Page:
Here's looking at you AP*
Two spectators at the Jerry Ford Invitational golf tourney, named after the on the tenth while the other is gazing at singer Glen Campbell putting on the
U's' most famous alumnus, appear to be trying to get a closer look at each ninth green.
through binoculars yesterday. Actually, one is watching Jack Nicklaus tee off
Police continue search
Bombs may not be
(Continued from Page 3)
for a long period without telling
"It's the kind of thing," said one
police detective, "that she is either out
somewhere and hasn't contacted
anybody for some reason or another, or
her body may turn up in a field
somewhere. We just don't know, and
we've taken things about as far as we
can without help from someone."
WITHIN THE last few days, police
have appointed a detective to handle
the case on a full-time basis. The of-
ficer, Detective Charles Ferguson, is
being assisted by several other police
"There have been a lot of reports or
tips," said Ferguson, "so people have
been coming forth with calls and things.
But some have been wrong as far as the
time and date go."
Police have scanned all available
missing persons files in the area, and
have been contacting any people Gold
might have spoken to..
But police are not happy with the
results so far. "We can't really say we
have reached the whole state. If she
went as far as a place like Lan-
sing . .. there could be no indication of
the fairly massive police and public ef-
fort that there has been," said
Police are asking anyone who has any
information concerning Gold's
whereabouts to come forward. All in-
formation will be kept confidential.
(Continued from Page3)
court ruling that there was a conflict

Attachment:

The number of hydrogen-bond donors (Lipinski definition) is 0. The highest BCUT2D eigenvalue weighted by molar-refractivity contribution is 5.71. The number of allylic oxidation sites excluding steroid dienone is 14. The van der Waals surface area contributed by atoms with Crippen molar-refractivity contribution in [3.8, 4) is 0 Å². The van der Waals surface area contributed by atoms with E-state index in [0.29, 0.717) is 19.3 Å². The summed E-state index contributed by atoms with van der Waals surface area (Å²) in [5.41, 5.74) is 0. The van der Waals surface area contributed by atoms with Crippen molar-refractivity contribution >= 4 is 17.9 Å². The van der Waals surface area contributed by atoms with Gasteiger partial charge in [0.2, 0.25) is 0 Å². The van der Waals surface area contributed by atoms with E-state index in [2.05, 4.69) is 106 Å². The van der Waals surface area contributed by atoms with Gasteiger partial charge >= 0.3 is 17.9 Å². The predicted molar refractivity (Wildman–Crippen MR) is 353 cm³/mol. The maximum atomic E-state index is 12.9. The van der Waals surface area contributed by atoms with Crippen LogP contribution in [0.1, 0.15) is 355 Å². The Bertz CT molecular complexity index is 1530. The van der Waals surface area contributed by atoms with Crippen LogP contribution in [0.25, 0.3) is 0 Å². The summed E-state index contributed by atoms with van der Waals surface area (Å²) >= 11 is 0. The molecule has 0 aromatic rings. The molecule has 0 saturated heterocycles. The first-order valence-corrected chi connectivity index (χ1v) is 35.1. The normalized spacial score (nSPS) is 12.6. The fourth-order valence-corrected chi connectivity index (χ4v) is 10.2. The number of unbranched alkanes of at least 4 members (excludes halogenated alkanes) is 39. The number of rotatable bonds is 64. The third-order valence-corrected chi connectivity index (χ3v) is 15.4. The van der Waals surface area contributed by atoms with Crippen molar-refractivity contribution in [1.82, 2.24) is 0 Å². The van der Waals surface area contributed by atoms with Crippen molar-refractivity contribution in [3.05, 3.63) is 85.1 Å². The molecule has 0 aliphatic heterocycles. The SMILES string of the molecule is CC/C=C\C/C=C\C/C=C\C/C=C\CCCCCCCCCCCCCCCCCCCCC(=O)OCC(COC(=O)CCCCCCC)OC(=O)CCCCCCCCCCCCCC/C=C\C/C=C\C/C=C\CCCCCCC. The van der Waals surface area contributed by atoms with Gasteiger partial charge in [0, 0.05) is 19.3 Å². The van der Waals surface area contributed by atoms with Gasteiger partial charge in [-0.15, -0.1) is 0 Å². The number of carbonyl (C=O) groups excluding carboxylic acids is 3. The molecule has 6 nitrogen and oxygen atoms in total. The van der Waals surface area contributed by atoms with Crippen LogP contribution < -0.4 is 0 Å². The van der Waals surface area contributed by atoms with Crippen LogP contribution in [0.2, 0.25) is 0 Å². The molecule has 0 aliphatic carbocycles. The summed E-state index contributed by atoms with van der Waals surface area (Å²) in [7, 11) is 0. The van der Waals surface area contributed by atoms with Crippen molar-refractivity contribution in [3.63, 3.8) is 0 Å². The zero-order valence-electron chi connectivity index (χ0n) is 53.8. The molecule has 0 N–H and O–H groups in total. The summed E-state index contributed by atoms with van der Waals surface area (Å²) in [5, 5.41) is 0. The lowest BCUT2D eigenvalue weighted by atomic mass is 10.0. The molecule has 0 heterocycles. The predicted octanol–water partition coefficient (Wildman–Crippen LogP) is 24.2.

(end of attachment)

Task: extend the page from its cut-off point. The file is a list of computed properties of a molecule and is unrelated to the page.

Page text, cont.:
within Michigan's fireworks law on the
allowable amount of gunpowder.
Rep. Connie Binsfield (R-Maple City),
one of the bill's original sponsors,
hailed the plan as a major step toward
curbing the number of accidents which
resulted during the two-year absence of
strong fireworks legislation.
"I LOOK FOR a safer July 4th
celebration. While we had the restric-
tive law before 1976, we had a low num-
ber of accidents," Binsfeld said.
Local police and fire department of-
ficials said they would stringently en-
force the new legislation.
One local fireworks salesman said he
was disturbed by the bill but would
comply and turn over the illegal
fireworks to the police on Saturday.
"I'M GOING TO lose a lot of money
from this bill but I will still obey the
proper authorities," said Mike Spitzer,
a salesman at D and M promotions.
Spitzer said he had collected a huge
air July 4
amount of fireworks and still has a lot
left over, which he had planned to sell
for the Independence Day celebration.
He said he hoped people would come to
his store to purchase the remaining
"I'm worried that people will not be
aware of Friday's deadlines and stop by
just before July 4 and find there are no
more fireworks," he said.
HE SAID fireworks are not harmful if
people follow directions and use com-
mon sense. He predicted-police would
not be able to enforce the law and large-
scale fireworks displays would continue
for many years until the supply runs
Spitzer said he knows several
fireworks dealers who plan to sell their
supply in the black market and gain
higher profits but refused to divulge
The bill will still allow public
fireworks displays to be held in the
state. The Ann Arbor Jaycees hold an-
nual July 4th fireworks displays and
will hold this year's show at Buhr Park.
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